Children's Movies May Be More Violent Than G Rating Implies
But is aggression always bad? When Simba in The Lion King does nothing to prevent hyenas from killing his uncle, is there a lesson for us all?
These movies are full of valuable life lessons, including how to fend off bullies, Jon A. Shaw, MD, chief of adolescent and child psychiatry at the University of Miami School of Medicine, tells WebMD. Most humans and animals, he says, use aggression to defend themselves, their family, or their territory from harm.
"Clearly, bullies use violence in inappropriate ways. I think that's what the author is concerned about," Shaw tells WebMD. "But children have to learn to protect themselves against violent attacks by others. ? We know from studies of bullies that children most likely to be bullied are very shy, anxious, and timid and usually wear a sign that says 'If you hit me, I will not retaliate.' These films, in a culturally sensitive way, are trying to teach children how to handle situations.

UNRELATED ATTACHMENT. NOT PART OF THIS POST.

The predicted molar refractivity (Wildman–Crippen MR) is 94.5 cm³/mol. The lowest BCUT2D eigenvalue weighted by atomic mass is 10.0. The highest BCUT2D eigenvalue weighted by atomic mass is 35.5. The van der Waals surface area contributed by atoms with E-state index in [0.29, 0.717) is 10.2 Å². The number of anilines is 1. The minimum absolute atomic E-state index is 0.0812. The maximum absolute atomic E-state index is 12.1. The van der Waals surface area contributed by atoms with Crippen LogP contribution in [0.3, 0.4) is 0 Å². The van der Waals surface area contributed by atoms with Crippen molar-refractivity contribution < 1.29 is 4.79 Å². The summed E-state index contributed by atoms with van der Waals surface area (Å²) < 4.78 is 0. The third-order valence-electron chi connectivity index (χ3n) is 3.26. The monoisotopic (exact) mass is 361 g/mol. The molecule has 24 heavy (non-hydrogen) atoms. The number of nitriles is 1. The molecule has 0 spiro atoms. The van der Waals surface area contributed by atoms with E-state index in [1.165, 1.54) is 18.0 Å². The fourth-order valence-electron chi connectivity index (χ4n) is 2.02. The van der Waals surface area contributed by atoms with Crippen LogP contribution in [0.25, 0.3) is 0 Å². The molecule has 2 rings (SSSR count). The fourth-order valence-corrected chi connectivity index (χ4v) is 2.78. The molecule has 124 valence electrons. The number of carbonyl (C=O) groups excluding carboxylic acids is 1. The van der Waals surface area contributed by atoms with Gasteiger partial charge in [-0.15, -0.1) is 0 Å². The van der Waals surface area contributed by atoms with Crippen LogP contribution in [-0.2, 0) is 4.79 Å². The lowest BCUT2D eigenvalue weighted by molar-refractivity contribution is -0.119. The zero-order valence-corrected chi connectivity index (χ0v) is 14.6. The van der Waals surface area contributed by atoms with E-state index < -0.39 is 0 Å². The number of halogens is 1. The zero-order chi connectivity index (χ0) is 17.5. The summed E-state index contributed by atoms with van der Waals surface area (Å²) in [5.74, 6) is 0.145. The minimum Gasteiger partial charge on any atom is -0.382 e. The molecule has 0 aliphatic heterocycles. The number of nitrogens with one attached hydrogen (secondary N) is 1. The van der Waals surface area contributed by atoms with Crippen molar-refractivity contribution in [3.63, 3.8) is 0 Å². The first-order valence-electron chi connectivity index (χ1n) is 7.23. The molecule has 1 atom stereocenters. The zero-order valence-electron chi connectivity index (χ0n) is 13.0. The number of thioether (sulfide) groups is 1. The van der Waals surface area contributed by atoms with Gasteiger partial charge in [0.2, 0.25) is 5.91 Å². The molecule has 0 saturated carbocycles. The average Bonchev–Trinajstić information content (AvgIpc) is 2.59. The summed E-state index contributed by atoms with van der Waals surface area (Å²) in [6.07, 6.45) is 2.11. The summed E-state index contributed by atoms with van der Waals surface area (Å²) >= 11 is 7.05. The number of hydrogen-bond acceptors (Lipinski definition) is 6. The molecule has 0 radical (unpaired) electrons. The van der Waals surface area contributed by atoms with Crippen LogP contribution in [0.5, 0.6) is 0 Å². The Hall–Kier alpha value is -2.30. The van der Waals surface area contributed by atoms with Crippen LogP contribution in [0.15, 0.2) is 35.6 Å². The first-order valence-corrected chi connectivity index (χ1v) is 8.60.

"I would be less concerned with G-rated films than some of the R-rated films, where there clearly is excessive exposure to coercive violence, sexual violence, in a context where people are really given free license to express aggression, and violence independent of cultural values."
- A survey of 74 animated, G-rated movies showed that all of them contained at least one act of violence.
- Researchers say that G ratings may be providing a false sense of security for parents.
- Parents may want to consider pre-screening or co-viewing these movies, or they can check out web sites, such as "Screen It" (http://www.screenit.com, that monitor movie content.